1446 - Healthy diets, lifestyle changes and well-being during and after lockdown: longitudinal evidence from the West Midlands

Thijs van Rens, Petra Hanson, Oyinlola Oyebode, Lukasz Walasek, Thomas M Barber and Lena Al-Khudairy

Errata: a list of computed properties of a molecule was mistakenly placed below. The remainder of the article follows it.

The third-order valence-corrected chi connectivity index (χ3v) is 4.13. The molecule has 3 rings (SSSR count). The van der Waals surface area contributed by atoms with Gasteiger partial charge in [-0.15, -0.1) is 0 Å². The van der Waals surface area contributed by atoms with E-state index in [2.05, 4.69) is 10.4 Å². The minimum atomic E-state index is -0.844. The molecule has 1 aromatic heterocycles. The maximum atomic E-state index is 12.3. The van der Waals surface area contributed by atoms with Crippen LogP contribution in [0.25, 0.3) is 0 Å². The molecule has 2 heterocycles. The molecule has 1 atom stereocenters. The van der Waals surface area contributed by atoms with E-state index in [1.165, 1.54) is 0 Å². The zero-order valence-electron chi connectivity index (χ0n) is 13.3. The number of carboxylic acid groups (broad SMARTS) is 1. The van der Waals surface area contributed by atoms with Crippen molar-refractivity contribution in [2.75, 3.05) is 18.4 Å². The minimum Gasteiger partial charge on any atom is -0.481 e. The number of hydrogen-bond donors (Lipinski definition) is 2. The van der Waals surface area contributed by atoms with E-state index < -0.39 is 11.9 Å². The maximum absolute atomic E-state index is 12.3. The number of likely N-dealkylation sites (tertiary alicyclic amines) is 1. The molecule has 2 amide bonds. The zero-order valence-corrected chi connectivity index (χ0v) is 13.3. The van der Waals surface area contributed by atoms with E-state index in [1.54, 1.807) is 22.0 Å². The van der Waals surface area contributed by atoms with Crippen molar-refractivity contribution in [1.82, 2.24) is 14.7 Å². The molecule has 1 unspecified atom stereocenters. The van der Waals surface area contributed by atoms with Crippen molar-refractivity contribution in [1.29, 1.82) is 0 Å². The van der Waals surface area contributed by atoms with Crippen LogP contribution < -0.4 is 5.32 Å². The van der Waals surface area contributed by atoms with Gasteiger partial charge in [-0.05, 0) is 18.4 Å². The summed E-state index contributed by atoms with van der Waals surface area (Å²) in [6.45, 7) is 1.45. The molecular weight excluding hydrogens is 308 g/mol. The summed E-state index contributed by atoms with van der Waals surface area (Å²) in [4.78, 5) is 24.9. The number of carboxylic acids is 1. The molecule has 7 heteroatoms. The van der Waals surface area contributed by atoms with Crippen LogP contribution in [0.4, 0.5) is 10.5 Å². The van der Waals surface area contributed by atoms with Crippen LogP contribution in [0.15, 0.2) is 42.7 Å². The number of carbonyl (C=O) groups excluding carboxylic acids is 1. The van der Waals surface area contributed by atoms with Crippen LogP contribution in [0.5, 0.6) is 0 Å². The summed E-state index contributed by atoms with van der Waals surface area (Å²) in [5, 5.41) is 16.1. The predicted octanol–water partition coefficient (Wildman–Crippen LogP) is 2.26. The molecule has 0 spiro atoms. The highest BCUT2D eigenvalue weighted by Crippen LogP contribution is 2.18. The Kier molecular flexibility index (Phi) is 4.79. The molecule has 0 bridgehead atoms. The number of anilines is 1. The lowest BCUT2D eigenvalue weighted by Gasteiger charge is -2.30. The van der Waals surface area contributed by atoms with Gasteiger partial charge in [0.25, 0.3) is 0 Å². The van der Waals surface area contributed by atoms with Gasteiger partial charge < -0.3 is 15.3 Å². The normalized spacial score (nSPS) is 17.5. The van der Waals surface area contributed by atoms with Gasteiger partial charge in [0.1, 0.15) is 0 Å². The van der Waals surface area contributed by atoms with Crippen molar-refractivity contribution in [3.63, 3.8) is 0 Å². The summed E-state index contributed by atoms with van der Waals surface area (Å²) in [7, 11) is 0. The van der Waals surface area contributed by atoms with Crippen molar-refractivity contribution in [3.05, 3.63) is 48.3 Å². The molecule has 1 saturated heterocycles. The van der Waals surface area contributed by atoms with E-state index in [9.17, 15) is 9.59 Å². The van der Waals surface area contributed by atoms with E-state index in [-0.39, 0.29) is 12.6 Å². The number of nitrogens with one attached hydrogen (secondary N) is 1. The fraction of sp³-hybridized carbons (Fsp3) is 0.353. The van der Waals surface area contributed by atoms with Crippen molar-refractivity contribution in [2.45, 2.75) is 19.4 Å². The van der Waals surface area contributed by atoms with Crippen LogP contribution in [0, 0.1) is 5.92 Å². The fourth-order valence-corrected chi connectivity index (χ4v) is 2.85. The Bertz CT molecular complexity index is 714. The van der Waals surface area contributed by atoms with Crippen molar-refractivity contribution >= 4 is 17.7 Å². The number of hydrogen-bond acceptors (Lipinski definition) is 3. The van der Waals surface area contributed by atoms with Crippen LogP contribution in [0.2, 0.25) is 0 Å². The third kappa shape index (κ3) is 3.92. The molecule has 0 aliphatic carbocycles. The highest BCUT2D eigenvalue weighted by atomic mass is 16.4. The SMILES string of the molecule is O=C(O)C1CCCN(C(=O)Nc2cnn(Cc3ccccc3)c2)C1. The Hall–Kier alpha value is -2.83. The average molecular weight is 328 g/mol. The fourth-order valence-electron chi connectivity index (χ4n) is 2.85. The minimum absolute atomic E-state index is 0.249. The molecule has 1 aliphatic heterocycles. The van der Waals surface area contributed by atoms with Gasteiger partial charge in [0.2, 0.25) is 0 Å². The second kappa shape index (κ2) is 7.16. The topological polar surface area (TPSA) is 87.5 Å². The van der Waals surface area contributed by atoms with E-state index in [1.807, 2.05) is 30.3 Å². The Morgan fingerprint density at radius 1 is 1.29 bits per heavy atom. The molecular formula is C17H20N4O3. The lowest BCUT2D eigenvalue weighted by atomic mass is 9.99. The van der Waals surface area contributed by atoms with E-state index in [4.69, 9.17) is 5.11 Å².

Lockdowns’ to control the spread of COVID-19 in the UK affected many aspects of life and may have adversely affected diets. We aimed to examine (1) the effect of lockdowns on fruit and vegetable consumption, as a proxy for healthy diets more generally, and on weight and well-being, (2) whether any subgroup was particularly affected and (3) the barriers and facilitators to a healthy diet in lockdown. We find no evidence for decreased fruit and vegetable consumption during lockdown compared with afterwards. If anything, consumption increased by half a portion daily among women, particularly among those who normally have a long commute. This finding, combined with a significant increase in physical activity, suggests that behaviours were healthier during lockdown, consistent with higher self-reported health. However, well-being deteriorated markedly, and participants reported being heavier during the lockdown as well. Our qualitative data suggest that an abundance of resources (more time) supported higher fruit and vegetable consumption during lockdown, despite increased access issues. Our results may assuage concerns that lockdowns adversely affected diets. They may point to the impact of commuting on diet, particularly for women. We add longitudinal evidence to a growing body of literature on the adverse effect of lockdown on mental health.